Understanding suspended possession orders
For the vast majority of landlords, their tenancies end amicably or not so amicably upon the expiry of a tenant’s notice or a landlord’s section 21 notice. In a minority of cases, and normally where the tenant is in breach of the tenancy agreement, a landlord may elect to serve a notice under section 8 of the Housing Act 1988 citing at least one of 21 relevant grounds. Of these 10 are mandatory grounds (including 7A & 7B) and the remainder, which are more relevant to this article, are discretionary grounds.
Once a section 8 notice expires the landlord may request a court hearing and, unlike the accelerated possession proceedings, a hearing will always be required. Where a discretionary ground or grounds are being relied upon the Judge may or may not award possession but one of the options is that the judge issues a suspended possession order. The conditions will be set out in the court order and will allow the tenant to stay in the property as long as they stick to the conditions. This may be that they refrain from keeping pets or smoking in the property or indeed make the rental payment and a fixed amount off any accrued arrears.
The effect of a breach of a suspended possession order.
An issue came to light back in the case of Bristol City Council v Hassan where a tenant breached a suspended possession order and the court held this meant they had legally lost their tenancy even if the landlord did not enforce the judgement and left the tenant in occupation. This situation is referred to as a “Tolerated Trespasser”. Significantly the normal landlord tenant relationship has ended and in Mr Hassan’s case, he had lost his right to buy the council house.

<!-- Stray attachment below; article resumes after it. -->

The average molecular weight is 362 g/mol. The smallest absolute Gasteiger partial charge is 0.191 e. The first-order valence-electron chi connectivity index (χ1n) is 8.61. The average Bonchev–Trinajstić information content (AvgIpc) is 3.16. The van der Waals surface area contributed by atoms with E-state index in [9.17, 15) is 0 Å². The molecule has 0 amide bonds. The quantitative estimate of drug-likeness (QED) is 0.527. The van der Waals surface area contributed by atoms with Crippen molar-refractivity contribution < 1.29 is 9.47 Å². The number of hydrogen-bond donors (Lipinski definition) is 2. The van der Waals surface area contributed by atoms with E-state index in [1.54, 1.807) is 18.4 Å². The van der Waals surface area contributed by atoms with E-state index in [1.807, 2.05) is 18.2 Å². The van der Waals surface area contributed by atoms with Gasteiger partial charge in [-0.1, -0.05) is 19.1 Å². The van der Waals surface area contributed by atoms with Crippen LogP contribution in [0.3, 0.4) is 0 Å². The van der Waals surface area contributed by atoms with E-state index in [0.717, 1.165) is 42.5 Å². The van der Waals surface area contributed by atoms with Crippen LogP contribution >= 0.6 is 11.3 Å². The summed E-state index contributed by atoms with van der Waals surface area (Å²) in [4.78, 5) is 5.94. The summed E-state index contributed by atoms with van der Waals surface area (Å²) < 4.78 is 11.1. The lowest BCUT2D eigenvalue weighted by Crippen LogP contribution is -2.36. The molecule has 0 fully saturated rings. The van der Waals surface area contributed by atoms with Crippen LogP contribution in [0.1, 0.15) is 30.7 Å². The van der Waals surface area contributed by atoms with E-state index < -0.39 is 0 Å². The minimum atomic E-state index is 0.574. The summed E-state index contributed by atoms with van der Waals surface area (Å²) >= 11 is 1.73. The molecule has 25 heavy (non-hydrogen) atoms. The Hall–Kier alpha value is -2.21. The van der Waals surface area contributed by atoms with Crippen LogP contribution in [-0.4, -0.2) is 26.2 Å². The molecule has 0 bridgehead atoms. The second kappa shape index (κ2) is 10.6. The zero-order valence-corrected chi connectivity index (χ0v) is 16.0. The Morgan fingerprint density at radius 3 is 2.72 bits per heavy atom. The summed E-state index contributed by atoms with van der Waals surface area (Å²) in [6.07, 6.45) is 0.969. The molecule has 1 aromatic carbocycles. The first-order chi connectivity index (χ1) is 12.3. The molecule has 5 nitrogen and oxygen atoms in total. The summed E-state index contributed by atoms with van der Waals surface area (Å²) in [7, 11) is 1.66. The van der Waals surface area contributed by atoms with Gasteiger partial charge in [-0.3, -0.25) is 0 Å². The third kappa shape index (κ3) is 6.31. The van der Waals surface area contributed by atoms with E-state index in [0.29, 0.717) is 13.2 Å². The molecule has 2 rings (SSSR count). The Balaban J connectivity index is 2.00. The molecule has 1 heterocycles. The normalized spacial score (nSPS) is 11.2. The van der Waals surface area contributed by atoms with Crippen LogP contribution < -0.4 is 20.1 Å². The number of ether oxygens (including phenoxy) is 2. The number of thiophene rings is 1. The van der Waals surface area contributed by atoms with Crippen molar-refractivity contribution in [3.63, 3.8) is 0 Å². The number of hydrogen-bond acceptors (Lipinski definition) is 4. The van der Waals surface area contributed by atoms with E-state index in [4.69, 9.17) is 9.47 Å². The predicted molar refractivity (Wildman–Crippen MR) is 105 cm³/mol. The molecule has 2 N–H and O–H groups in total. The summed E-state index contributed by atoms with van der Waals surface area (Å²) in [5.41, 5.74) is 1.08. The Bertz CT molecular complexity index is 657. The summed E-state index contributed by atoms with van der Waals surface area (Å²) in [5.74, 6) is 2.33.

Under a second case, Knowsley Housing Trust v White the Court of Appeal had to decide when a tenancy ended. One of the questions that they had to address was around where the possession order was made under the Housing Act 1988 when does the tenancy end?
Mrs White was a secure tenant of the housing trust who fell into arrears. A suspended possession order was made requiring Mrs White to pay the current rent and an amount off the arrears. Mrs White breached the terms of the court order but also sought to exercise her Right to Buy. The housing trust informed her that her Right to Buy ended when she breached the suspended possession order and became a ‘Tolerated Trespasser’ in the eyes of the trust. Mrs White appealed to the Court of Appeal seeking a declaration that she was still an assured tenant. The court dismissed the claim.
The House of Lords allowed an appeal and concluded that ‘the 1988 Act leads to the conclusion that an assured tenancy, subject to a possession order does not end until possession is delivered up — i.e. the position of an assured tenant under the 1988 Act is, in this connection, the same as that of a regulated tenant under the 1977 Act’. The Housing Act 1988 has since been amended by the Housing and Regeneration Act 2008 and section 5 (1) has been amended and subsection (1A) inserted to clarify that the suspended possession order suspends the date of enforcement and that the tenancy does not end until the order is executed.
Possession claims court process
The grounds available under section 8 each have a notice period varying between 14 days and 2 months although, ground 14, which relates to anti-social behaviour, is usually 14 days but may have no notice period. Where more than one ground is being relied upon it is necessary to consider the interaction between the grounds and their relevant notice periods. In the main, it is necessary to allow for the longest of the notice periods. The notice remains valid for a period of 12 months from the date of service.
Once the notice period has expired the landlord may then apply to the court for a hearing at which the judge may grant a possession order. This may result in an outright order or a suspended order and or a money judgement. The Judge may alternatively either adjourn or dismiss the case.